Identify risks to your business
The first step in preparing a risk management plan is to identify potential risks to your business. Understanding the scope of possible risks will help you develop realistic, cost-effective strategies for dealing with them.
It's important that you think broadly when considering types of risks for your business, rather than just looking at obvious concerns (e.g. fire, theft, market competition).
Assessing your business
Before you begin identifying risks, you need to assess your business. Think about your critical business activities, including your key services, resources and staff, and things that could affect them, such as power failures, natural disaster and illness. Assessing your business will help you work out which aspects you couldn't operate without.
Ways of identifying risk
Once you have a clear picture of your business, you can begin to identify the risks. Review your business plan and think about what you couldn't do without, and what type of incidents could impact on these areas. Ask yourself:
- when, where, why and how are risks likely to happen in your business?
- are the risks internal or external?
- who might be involved or affected if an incident happens?
The following are some useful techniques for identifying risks.
Ask 'what if?' questions
Thoroughly review your business plan and ask as many 'what if?' questions as you can. Ask yourself what if:
- you lost power supply?
- you had no access to the internet?
- key documents were destroyed?
- your premises was damaged or you were unable to access it?
- one of your best staff members quit?
- your suppliers went out of business?
- the area your business is in suffered from a natural disaster?
- the services you need, such as roads and communications, were closed?
Brainstorming with different people, such as your accountant, financial adviser, staff, suppliers and other interested parties, will help you get many different perspectives on risks to your business.
Analyse other events
Think about other events that have, or could have, affected your business. What were the outcomes of those events? Could they happen again? Think about what possible future events could affect your business. Analyse the scenarios that might lead to an event and what the outcome could be. This will help you identify risks that might be external to your business.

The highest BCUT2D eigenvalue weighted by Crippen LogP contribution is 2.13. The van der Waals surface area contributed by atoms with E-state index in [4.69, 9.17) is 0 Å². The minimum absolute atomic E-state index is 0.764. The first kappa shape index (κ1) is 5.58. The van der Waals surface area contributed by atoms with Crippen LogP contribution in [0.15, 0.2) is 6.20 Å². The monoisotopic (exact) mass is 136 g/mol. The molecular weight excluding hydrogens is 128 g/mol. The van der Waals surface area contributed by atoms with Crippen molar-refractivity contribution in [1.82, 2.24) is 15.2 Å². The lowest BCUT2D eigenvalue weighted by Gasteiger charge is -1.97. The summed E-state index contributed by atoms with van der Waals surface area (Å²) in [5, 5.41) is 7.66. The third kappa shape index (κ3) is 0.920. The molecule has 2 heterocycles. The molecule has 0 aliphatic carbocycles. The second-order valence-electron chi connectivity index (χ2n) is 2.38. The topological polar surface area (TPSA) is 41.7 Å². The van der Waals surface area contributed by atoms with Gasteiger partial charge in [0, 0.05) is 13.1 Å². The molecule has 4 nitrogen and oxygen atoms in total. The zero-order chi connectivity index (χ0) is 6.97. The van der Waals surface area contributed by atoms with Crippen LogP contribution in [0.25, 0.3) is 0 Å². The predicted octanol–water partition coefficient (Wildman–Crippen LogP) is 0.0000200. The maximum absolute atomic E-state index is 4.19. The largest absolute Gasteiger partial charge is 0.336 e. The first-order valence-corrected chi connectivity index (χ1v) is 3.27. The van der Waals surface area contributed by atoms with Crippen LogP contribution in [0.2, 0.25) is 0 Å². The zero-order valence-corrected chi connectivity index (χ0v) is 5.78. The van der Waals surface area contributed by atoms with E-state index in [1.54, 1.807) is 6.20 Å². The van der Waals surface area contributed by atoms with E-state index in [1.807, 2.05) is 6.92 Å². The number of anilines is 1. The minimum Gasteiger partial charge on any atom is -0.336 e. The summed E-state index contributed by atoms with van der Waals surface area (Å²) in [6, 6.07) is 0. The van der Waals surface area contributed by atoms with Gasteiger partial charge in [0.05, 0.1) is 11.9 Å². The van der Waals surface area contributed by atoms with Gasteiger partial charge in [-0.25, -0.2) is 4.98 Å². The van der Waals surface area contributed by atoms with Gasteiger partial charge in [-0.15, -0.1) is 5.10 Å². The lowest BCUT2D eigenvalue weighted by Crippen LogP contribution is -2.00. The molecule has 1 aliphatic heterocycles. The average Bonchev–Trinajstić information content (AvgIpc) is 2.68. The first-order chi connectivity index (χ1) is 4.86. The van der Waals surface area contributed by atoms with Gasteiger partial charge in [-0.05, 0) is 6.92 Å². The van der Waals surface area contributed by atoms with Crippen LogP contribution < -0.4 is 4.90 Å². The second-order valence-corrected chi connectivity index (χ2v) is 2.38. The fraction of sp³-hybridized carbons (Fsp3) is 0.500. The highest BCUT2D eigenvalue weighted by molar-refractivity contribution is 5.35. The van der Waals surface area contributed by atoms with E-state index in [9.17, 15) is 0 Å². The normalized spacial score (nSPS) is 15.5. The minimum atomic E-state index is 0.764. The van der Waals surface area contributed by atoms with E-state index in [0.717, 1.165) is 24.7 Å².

Assess your processes
Use flow charts, checklists and inspections to assess your work processes. Identify each step in your processes and think about the associated risks. Ask yourself what could prevent each step from happening and how that would affect the rest of the process.
Consider the worst case scenario
Thinking about the worst things that could happen to your business can help you deal with smaller risks. The worst case scenario could be the result of several risks happening at once. For example, someone running a restaurant could lose power, which could then cause the food to spoil. If the restaurant owner was unaware of the power outage or the chef decided to serve the food anyway, customers could get food poisoning and the restaurant could be liable and suffer from financial losses and negative publicity.
Once you've identified risks relating to your business, you'll need to analyse their likelihood and consequences and then come up with options for managing them.
- Find out more about work health and safety risk management.
- Read about surviving an economic downturn.
- Find out about managing hazardous chemicals in the workplace.
- Consider purchasing Risk management - procedures and guidelines (Standards Australia AS/NZS ISO 31000:2009), available from the SAI Global website.
- Learn how to use the PPRR risk management model.
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